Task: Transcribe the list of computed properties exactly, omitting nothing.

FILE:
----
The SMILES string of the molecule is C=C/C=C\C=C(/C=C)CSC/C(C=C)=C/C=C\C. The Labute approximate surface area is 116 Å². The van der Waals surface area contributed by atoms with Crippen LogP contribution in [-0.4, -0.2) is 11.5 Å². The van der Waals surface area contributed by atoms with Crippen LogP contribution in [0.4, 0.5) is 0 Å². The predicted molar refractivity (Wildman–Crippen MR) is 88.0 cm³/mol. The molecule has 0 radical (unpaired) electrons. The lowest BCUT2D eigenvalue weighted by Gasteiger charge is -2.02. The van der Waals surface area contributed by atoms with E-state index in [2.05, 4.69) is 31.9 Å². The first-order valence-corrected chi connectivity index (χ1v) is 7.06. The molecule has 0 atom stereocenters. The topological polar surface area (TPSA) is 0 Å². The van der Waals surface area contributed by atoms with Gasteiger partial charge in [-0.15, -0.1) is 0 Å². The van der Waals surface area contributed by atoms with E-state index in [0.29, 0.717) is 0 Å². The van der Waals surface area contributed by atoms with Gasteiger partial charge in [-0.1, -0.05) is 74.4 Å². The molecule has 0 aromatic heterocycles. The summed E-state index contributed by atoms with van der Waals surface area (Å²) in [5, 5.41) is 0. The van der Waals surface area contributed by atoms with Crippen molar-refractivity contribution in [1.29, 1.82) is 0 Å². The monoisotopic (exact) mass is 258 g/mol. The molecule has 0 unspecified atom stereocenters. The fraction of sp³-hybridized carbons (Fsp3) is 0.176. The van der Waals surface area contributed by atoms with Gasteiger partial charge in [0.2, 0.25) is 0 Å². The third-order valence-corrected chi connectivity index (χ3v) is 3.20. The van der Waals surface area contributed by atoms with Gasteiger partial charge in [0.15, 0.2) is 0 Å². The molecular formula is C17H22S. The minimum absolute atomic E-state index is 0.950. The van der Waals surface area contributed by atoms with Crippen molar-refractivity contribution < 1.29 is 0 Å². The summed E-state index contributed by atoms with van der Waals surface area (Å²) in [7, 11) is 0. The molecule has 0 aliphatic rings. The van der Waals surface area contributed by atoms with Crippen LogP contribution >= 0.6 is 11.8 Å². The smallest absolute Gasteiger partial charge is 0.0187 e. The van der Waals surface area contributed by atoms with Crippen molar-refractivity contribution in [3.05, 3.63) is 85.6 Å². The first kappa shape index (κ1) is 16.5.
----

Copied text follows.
The SMILES string of the molecule is C=C/C=C\C=C(/C=C)CSC/C(C=C)=C/C=C\C. The Labute approximate surface area is 116 Å². The van der Waals surface area contributed by atoms with Crippen LogP contribution in [-0.4, -0.2) is 11.5 Å². The van der Waals surface area contributed by atoms with Crippen LogP contribution in [0.4, 0.5) is 0 Å². The predicted molar refractivity (Wildman–Crippen MR) is 88.0 cm³/mol. The molecule has 0 radical (unpaired) electrons. The lowest BCUT2D eigenvalue weighted by Gasteiger charge is -2.02. The van der Waals surface area contributed by atoms with E-state index in [2.05, 4.69) is 31.9 Å². The first-order valence-corrected chi connectivity index (χ1v) is 7.06. The molecule has 0 atom stereocenters. The topological polar surface area (TPSA) is 0 Å². The van der Waals surface area contributed by atoms with Gasteiger partial charge in [-0.15, -0.1) is 0 Å². The van der Waals surface area contributed by atoms with E-state index in [0.29, 0.717) is 0 Å². The van der Waals surface area contributed by atoms with Gasteiger partial charge in [-0.1, -0.05) is 74.4 Å². The molecule has 0 aromatic heterocycles. The summed E-state index contributed by atoms with van der Waals surface area (Å²) in [5, 5.41) is 0. The van der Waals surface area contributed by atoms with Crippen molar-refractivity contribution in [1.29, 1.82) is 0 Å². The monoisotopic (exact) mass is 258 g/mol. The molecule has 0 unspecified atom stereocenters. The fraction of sp³-hybridized carbons (Fsp3) is 0.176. The van der Waals surface area contributed by atoms with Gasteiger partial charge in [0.2, 0.25) is 0 Å². The third-order valence-corrected chi connectivity index (χ3v) is 3.20. The van der Waals surface area contributed by atoms with Gasteiger partial charge in [0.15, 0.2) is 0 Å². The molecular formula is C17H22S. The minimum absolute atomic E-state index is 0.950. The van der Waals surface area contributed by atoms with Crippen molar-refractivity contribution < 1.29 is 0 Å². The summed E-state index contributed by atoms with van der Waals surface area (Å²) in [7, 11) is 0. The molecule has 0 aliphatic rings. The van der Waals surface area contributed by atoms with Crippen LogP contribution >= 0.6 is 11.8 Å². The smallest absolute Gasteiger partial charge is 0.0187 e. The van der Waals surface area contributed by atoms with Crippen molar-refractivity contribution in [3.05, 3.63) is 85.6 Å². The first kappa shape index (κ1) is 16.5.